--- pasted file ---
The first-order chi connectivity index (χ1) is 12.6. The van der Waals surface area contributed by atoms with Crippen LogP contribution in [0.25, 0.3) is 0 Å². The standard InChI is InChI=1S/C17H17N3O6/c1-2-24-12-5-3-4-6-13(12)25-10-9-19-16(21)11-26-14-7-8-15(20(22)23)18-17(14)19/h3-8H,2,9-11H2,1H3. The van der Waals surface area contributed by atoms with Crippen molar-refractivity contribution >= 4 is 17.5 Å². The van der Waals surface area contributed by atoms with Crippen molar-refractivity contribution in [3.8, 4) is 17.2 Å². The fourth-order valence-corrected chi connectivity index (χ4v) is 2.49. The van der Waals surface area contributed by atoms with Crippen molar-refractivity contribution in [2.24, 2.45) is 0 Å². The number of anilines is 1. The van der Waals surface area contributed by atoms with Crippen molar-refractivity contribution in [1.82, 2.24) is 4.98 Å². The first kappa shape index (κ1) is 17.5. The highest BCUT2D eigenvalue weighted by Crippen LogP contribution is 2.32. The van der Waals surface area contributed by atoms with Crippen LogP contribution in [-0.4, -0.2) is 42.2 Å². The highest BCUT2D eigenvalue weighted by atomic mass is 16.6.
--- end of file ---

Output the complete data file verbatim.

The first-order chi connectivity index (χ1) is 12.6. The van der Waals surface area contributed by atoms with Crippen LogP contribution in [0.25, 0.3) is 0 Å². The standard InChI is InChI=1S/C17H17N3O6/c1-2-24-12-5-3-4-6-13(12)25-10-9-19-16(21)11-26-14-7-8-15(20(22)23)18-17(14)19/h3-8H,2,9-11H2,1H3. The van der Waals surface area contributed by atoms with Crippen molar-refractivity contribution >= 4 is 17.5 Å². The van der Waals surface area contributed by atoms with Crippen molar-refractivity contribution in [3.8, 4) is 17.2 Å². The fourth-order valence-corrected chi connectivity index (χ4v) is 2.49. The van der Waals surface area contributed by atoms with Crippen molar-refractivity contribution in [2.24, 2.45) is 0 Å². The number of anilines is 1. The van der Waals surface area contributed by atoms with Crippen molar-refractivity contribution in [1.82, 2.24) is 4.98 Å². The first kappa shape index (κ1) is 17.5. The highest BCUT2D eigenvalue weighted by Crippen LogP contribution is 2.32. The van der Waals surface area contributed by atoms with Crippen LogP contribution in [-0.4, -0.2) is 42.2 Å². The highest BCUT2D eigenvalue weighted by atomic mass is 16.6.